HBO takes a spin of the dice, or the runes, with “Game of Thrones” (8 p.m., HBO). An ambitious 10-part series based on George R.R. Martin’s fantasy novel “A Song of Fire and Ice,” “Thrones” takes place in a magical kingdom spanning several climates and cultures, a place where seasons can last decades and supernatural spirits haunt frozen borders for thousands of years on end.
For all of its novelty, “Thrones” feels thoroughly grounded in the he-man genre, spanning in sensibility from medieval northern Europe with its broadsword bashers to the sun-kissed isles of the Mediterranean, where bare-chested horsemen mount steeds and wenches with a grim nonchalance.
Featuring a plot too complicated to explain without a flowchart, “Thrones” boils down to battle between rival families for the kingdom and the glory, etc. The folks way up North have the gruff-and-tumble style of Europeans barely out of the dark ages. They haven’t had much time for refinement, having defended some kind of frozen walled border for 7,000 years. Some of their enemies have the platinum locks found on old ABBA album covers. They make a strategic alliance and bond through a gruesomely loveless marriage to brutal horsemen who dare not laugh.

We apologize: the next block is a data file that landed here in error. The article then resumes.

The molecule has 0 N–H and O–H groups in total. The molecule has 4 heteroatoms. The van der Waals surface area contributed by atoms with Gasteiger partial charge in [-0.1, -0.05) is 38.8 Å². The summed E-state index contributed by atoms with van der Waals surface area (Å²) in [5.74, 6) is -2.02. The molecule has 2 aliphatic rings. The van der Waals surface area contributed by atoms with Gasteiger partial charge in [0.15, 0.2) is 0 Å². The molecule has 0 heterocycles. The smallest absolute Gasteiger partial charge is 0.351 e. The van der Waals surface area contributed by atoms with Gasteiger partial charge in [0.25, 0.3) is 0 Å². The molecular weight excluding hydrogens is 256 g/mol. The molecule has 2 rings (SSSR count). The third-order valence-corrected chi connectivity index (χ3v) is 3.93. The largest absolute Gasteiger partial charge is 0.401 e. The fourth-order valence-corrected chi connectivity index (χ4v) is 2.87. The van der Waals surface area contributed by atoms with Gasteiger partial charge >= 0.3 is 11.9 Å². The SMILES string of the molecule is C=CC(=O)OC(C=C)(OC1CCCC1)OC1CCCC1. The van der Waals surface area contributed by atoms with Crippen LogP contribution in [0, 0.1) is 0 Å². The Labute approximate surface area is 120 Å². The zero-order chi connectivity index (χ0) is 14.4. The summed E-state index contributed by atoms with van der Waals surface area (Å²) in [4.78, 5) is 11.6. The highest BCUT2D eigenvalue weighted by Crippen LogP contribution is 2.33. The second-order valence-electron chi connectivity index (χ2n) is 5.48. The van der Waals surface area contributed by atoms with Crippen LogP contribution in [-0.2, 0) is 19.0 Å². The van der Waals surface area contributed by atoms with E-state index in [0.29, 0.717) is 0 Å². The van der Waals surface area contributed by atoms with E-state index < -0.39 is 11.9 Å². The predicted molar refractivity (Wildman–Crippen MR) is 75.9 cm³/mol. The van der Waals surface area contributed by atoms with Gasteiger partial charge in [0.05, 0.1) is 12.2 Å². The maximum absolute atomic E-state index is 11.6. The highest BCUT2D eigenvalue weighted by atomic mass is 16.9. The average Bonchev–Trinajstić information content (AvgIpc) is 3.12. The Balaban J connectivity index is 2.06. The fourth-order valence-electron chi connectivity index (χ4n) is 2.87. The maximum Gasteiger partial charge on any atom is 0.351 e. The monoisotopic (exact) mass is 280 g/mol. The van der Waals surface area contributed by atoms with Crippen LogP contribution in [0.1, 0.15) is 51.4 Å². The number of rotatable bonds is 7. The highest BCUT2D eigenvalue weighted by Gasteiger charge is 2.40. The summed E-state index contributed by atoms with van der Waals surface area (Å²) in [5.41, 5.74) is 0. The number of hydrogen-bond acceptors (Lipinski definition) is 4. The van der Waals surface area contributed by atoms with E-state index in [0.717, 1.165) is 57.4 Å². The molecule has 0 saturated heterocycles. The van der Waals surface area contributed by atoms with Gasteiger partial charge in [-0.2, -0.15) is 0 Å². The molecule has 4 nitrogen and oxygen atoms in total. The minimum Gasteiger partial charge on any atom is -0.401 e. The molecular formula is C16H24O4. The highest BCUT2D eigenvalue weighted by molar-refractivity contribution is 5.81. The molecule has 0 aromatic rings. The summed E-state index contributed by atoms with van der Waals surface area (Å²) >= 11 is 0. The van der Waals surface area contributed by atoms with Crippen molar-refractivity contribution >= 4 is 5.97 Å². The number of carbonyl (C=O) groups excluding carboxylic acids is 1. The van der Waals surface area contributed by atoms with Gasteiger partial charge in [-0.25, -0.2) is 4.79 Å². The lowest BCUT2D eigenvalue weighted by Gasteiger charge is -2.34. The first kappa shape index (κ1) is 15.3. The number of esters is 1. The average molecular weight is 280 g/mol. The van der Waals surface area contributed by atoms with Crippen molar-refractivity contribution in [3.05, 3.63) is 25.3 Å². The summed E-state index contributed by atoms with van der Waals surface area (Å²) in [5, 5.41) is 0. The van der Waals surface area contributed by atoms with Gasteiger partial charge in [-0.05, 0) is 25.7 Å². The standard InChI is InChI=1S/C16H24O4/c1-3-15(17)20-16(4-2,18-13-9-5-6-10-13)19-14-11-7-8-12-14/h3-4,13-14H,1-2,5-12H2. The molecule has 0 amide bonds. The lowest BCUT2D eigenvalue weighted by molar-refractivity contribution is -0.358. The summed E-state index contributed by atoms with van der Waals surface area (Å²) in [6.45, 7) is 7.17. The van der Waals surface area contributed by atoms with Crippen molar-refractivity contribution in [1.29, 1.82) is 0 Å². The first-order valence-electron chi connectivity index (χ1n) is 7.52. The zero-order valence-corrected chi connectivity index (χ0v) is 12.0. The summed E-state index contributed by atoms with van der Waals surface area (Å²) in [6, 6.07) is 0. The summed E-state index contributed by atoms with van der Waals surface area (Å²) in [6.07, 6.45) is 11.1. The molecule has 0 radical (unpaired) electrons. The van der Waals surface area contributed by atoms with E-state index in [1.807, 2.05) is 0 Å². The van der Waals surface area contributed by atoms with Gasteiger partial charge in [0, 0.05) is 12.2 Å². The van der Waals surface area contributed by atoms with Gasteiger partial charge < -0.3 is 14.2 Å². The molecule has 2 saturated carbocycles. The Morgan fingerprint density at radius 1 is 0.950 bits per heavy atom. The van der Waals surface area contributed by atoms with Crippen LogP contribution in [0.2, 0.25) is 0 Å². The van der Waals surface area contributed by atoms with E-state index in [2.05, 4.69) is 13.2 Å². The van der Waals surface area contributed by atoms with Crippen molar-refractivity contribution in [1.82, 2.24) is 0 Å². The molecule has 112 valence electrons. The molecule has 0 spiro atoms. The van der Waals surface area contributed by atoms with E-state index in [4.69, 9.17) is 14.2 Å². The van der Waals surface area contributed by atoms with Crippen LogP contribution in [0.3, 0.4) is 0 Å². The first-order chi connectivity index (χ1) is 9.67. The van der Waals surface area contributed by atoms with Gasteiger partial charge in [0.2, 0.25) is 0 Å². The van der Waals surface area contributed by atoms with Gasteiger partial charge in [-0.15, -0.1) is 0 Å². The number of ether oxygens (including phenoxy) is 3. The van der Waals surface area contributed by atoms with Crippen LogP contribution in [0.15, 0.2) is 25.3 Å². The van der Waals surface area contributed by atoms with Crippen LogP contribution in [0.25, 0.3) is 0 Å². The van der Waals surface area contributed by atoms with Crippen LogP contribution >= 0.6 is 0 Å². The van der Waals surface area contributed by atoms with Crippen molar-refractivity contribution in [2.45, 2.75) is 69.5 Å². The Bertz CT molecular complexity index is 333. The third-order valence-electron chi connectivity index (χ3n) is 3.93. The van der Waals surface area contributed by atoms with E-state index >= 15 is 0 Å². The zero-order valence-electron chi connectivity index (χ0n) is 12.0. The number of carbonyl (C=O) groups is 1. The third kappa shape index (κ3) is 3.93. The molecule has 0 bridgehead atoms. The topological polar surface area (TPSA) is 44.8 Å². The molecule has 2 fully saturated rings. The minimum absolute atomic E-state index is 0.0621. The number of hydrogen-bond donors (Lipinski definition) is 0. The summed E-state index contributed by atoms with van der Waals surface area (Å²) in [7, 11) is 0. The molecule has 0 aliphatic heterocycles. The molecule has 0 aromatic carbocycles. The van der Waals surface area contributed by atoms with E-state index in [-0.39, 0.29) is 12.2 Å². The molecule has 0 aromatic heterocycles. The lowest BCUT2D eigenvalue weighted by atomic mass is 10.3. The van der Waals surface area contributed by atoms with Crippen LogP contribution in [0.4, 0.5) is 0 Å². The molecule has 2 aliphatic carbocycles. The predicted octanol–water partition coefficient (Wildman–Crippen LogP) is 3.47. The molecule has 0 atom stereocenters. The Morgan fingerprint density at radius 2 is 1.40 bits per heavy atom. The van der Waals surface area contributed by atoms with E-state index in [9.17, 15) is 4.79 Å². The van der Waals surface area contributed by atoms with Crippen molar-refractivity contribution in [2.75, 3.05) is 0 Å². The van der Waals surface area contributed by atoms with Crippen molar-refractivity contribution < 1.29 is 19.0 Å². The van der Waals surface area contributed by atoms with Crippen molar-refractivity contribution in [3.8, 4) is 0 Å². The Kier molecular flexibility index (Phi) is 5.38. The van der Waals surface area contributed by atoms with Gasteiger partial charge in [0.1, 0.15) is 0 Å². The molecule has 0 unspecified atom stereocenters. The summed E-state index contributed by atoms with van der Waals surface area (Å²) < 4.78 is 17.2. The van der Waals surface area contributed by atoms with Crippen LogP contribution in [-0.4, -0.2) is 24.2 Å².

If I seem to be infusing this synopsis with feeble attempts at humor, forgive me. For there is little found onscreen. With the exception of a rather bookish, randy and cynical dwarf, no character is endowed with anything resembling wit or seems capable of uttering memorable dialogue.
Like a lot of fantasy lore, “Thrones” seems long on imaginative narrative marinated in the mythic and familiar. There’s certainly enough going on to make you wonder what will happen next. But the biggest mystery here is why “Game of Thrones” is airing on HBO. It seems closer in sensibility to Syfy or Starz. I simply cannot imagine that the audience that showed up for “Mildred Pierce” will stick around for the second decapitation.
Tonight’s other highlights
• Scheduled on “60 Minutes” (6 p.m., CBS): an interview with Microsoft co-founder Paul Allen whose forthcoming book casts Bill Gates in an unfavorable light.
• Scheduled on “Dateline” (6 p.m., NBC): Mexico’s drug war leaves thousands murdered or missing.
• Australian forests destroyed by fire bounce back on “Nature” (7 p.m., PBS, check local listings).
• Not every crime is against fashion on the new series “Mob Wives” (7 p.m., VH1).
• “Human Planet” (Discovery) visits the Arctic (7 p.m.) and “Grasslands and Jungles” (8 p.m.).
• A new maid brings a sad history on “Upstairs Downstairs” “Masterpiece Mystery” (8 p.m., PBS, check local listings). Part two of three.
• The cast of “The Facts of Life” and singers Hall & Oates are among those honored at the TV Land Awards (8 p.m., TV Land).